Tampa Bay hits four home runs in a blowout at Cam­den Yards

The Washington Post Sunday - - BASEBALL - BY PETER SCHMUCK

bal­ti­more — Every­body knows some­thing is go­ing on with this year’s base­balls, and fans at Ori­ole Park got a look at the sup­pos­edly juiced ball in ac­tion Satur­day, though not in a way that was par­tic­u­larly grat­i­fy­ing.

It was the Tampa Bay Rays who pep­pered the outer reaches of Cam­den Yards with four home runs on the way to a rain-de­layed 10-3 vic­tory be­fore 28,346 that pushed the Bal­ti­more Ori­oles to the brink of a three-game sweep.

First base­man Lo­gan Mor­ri­son home­red in each of his first two at-bats, with the sec­ond one land­ing on Eutaw Street, and Fri­day night hero Steven Souza Jr. fol­lowed Mor­ri­son’s sec­ond homer with a moon shot that nearly hit the Chevro­let sign be­hind the up­per bullpen in cen­ter field.

The chief vic­tim of Satur­day af­ter­noon’s me­teor shower was the nor­mally de­pend­able Dy­lan Bundy (8-7), who had not given up more than two homers in any game this sea­son be­fore this one. The power show con­tin­ued in the fifth when Wil­son Ramos hit his sec­ond homer of the year onto the up­per level of the bullpen in cen­ter off re­liever Alec Asher.

“The long ball got me in trou­ble to­day ob­vi­ously,” Bundy said. “Just pitches right down the mid­dle or pitches that were up in the zone that they were able to ham­mer to­day. Tough game plan. They came out swing­ing the bats early. I tried to man­age it, but I wasn’t able to to­day.”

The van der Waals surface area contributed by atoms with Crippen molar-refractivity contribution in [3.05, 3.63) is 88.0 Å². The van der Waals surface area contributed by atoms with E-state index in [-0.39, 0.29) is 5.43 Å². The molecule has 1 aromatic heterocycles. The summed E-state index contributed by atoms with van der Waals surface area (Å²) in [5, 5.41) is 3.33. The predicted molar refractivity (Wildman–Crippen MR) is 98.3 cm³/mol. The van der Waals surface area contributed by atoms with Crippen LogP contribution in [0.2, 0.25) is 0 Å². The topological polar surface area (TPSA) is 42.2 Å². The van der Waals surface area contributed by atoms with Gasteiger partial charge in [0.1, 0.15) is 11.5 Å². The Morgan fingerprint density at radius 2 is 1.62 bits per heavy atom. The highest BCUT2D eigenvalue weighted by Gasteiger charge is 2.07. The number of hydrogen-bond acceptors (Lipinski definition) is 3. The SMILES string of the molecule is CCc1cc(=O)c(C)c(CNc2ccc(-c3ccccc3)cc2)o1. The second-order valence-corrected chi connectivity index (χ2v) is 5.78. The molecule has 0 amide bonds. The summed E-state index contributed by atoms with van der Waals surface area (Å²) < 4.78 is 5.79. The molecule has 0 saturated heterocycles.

The Ori­oles’ ro­ta­tion has suf­fered from an epi­demic of high pitch counts all sea­son, but Bundy had been largely im­mune un­til the past few weeks. He slogged through a three-run first in­ning, gave up the back-to-back homers in the third and ex­ited af­ter the fourth just one pitch short of 100.

Through his first 14 starts he had pitched at least five in­nings in ev­ery out­ing. In his past three starts, he has made it through five just once and al­lowed 14 runs in just 151/3 in­nings.

Man­ager Buck Showal­ter said he thinks fa­tigue has been a fac­tor. He has been try­ing to carve out more rest for Bundy and said he will give him an ex­tended breather around the all-star break.

“I thought he was go­ing to get on the horse there af­ter that sec­ond in­ning,” Showal­ter said. “He came out and pitched well, but he el­e­vated some balls he usu­ally doesn’t el­e­vate. Prob­a­bly a lit­tle strong early on. It looked like he was go­ing to cor­ral it, but they’re do­ing a lot of things right right now.”

The Ori­oles (39-41) could have pro­vided him a lit­tle more sup­port against Rays starter Jake Odorizzi, who strug­gled with his com­mand and needed 78 pitches to get through the first three in­nings, yet al­lowed just one run over that span. The Ori­oles did not get their first solid hit un­til Jonathan Schoop hit a two-run homer off Odorizzi in the fifth, and by that time they were trail­ing 8-1.

MITCHELL LAY­TON/ASSOCIATED PRESS

For­mer Na­tional Wil­son Ramos points to the sky af­ter launch­ing a three-run home run, one of four Rays homers, in the fifth in­ning.

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